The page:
• An injunction that precludes the defendant’s use of the trademark in question
  • A court order mandating that infringing articles be destroyed or forfeited
  • Damages sustained by the plaintiff, a surrender of defendant’s profits, and payment for the costs of the action itself
  • An award of plaintiff’s attorneys’ fees in exceptional cases

Defending a Trademark Lawsuit

If our client is sued or being threatened with litigation, we aggressively defend our client’s rights.  As a defendant we will consider whether the complaint is defective in some way which would provide an opportunity for a motion to dismiss.  We will also consider a counterclaim against the plaintiff.  If a lawsuit has not yet been filed, we will advise you as to the possibility of filing a complaint for declaratory relief.  If filed before a plaintiff, such a case can secure jurisdiction in your home state.

The Trademark Trial and Appeal Board (the TTAB)

Every U.S. trademark application is published for opposition prior to registration.  During this 30 day opposition period, a third party can file a Notice of Opposition to prevent the trademark from registering.  Also, at any time a plaintiff can file a Petition to Cancel an existing trademark registration.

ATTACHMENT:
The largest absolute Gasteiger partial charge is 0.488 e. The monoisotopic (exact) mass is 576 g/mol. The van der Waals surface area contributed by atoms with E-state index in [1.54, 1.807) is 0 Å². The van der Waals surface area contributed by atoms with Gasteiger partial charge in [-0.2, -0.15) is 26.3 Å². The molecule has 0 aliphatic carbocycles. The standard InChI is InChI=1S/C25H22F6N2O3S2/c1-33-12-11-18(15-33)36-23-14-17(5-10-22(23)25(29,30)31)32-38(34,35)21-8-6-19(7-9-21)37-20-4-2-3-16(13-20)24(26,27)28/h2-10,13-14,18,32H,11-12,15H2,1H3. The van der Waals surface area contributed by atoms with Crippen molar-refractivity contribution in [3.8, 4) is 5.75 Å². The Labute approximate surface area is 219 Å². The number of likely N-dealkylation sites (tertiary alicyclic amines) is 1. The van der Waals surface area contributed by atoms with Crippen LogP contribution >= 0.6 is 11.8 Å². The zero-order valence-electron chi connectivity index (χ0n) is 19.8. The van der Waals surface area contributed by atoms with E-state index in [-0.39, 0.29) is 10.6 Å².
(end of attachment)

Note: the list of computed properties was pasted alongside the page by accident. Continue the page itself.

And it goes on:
If a trademark confusingly similar to yours has been filed with the Trademark Office, as soon as possible you should have a trademark attorney file either a Notice of Opposition or Petition to Cancel.  For more information about Trademark Trial and Appeal Board cases, please see our U.S. Trademark Trial and Appeal Board page.

Mandour & Associates – San Diego Trademark Lawyers

Issues related to trademarks have the power to make or break your business. If you are seeking trademark protection or have a trademark infringement or litigation issue, we are highly experienced in these areas and we can assist you.

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For assistance with your trademark issue in San Diego, please complete our contact form.